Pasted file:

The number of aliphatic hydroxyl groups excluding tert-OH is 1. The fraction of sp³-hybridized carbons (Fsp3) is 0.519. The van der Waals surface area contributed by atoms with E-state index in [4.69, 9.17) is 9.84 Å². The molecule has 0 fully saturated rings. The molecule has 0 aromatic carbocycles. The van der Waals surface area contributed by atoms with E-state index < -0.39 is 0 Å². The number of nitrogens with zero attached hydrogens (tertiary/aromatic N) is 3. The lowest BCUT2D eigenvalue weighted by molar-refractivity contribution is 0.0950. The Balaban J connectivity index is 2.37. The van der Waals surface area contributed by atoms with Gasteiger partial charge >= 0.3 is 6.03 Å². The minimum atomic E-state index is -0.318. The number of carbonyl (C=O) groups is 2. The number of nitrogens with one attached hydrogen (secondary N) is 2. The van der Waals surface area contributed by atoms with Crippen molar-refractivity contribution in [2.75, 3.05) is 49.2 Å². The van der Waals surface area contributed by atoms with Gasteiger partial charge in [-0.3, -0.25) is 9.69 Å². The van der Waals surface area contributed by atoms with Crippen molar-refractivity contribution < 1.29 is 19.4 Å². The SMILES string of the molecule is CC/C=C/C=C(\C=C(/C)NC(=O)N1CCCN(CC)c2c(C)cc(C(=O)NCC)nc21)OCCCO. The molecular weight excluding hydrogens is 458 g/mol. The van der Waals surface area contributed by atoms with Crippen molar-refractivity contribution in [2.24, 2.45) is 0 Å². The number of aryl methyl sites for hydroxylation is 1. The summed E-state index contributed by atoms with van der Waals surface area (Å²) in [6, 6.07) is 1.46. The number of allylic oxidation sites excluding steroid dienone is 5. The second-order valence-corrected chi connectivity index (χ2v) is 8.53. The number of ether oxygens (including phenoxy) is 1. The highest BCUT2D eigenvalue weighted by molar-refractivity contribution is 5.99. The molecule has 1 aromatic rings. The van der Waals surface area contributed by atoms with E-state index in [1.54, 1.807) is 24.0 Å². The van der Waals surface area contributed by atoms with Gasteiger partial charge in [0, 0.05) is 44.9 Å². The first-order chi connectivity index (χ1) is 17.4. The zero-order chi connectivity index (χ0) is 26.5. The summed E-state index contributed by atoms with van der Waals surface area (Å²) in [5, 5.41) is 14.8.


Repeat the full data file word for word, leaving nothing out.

The number of aliphatic hydroxyl groups excluding tert-OH is 1. The fraction of sp³-hybridized carbons (Fsp3) is 0.519. The van der Waals surface area contributed by atoms with E-state index in [4.69, 9.17) is 9.84 Å². The molecule has 0 fully saturated rings. The molecule has 0 aromatic carbocycles. The van der Waals surface area contributed by atoms with E-state index < -0.39 is 0 Å². The number of nitrogens with zero attached hydrogens (tertiary/aromatic N) is 3. The lowest BCUT2D eigenvalue weighted by molar-refractivity contribution is 0.0950. The Balaban J connectivity index is 2.37. The van der Waals surface area contributed by atoms with Gasteiger partial charge >= 0.3 is 6.03 Å². The minimum atomic E-state index is -0.318. The number of carbonyl (C=O) groups is 2. The number of nitrogens with one attached hydrogen (secondary N) is 2. The van der Waals surface area contributed by atoms with Crippen molar-refractivity contribution in [2.75, 3.05) is 49.2 Å². The van der Waals surface area contributed by atoms with Gasteiger partial charge in [-0.3, -0.25) is 9.69 Å². The van der Waals surface area contributed by atoms with Crippen molar-refractivity contribution < 1.29 is 19.4 Å². The SMILES string of the molecule is CC/C=C/C=C(\C=C(/C)NC(=O)N1CCCN(CC)c2c(C)cc(C(=O)NCC)nc21)OCCCO. The molecular weight excluding hydrogens is 458 g/mol. The van der Waals surface area contributed by atoms with Crippen molar-refractivity contribution in [2.24, 2.45) is 0 Å². The number of aryl methyl sites for hydroxylation is 1. The summed E-state index contributed by atoms with van der Waals surface area (Å²) in [6, 6.07) is 1.46. The number of allylic oxidation sites excluding steroid dienone is 5. The second-order valence-corrected chi connectivity index (χ2v) is 8.53. The number of ether oxygens (including phenoxy) is 1. The highest BCUT2D eigenvalue weighted by molar-refractivity contribution is 5.99. The molecule has 1 aromatic rings. The van der Waals surface area contributed by atoms with E-state index in [1.54, 1.807) is 24.0 Å². The van der Waals surface area contributed by atoms with Gasteiger partial charge in [0, 0.05) is 44.9 Å². The first-order chi connectivity index (χ1) is 17.4. The zero-order chi connectivity index (χ0) is 26.5. The summed E-state index contributed by atoms with van der Waals surface area (Å²) in [5, 5.41) is 14.8.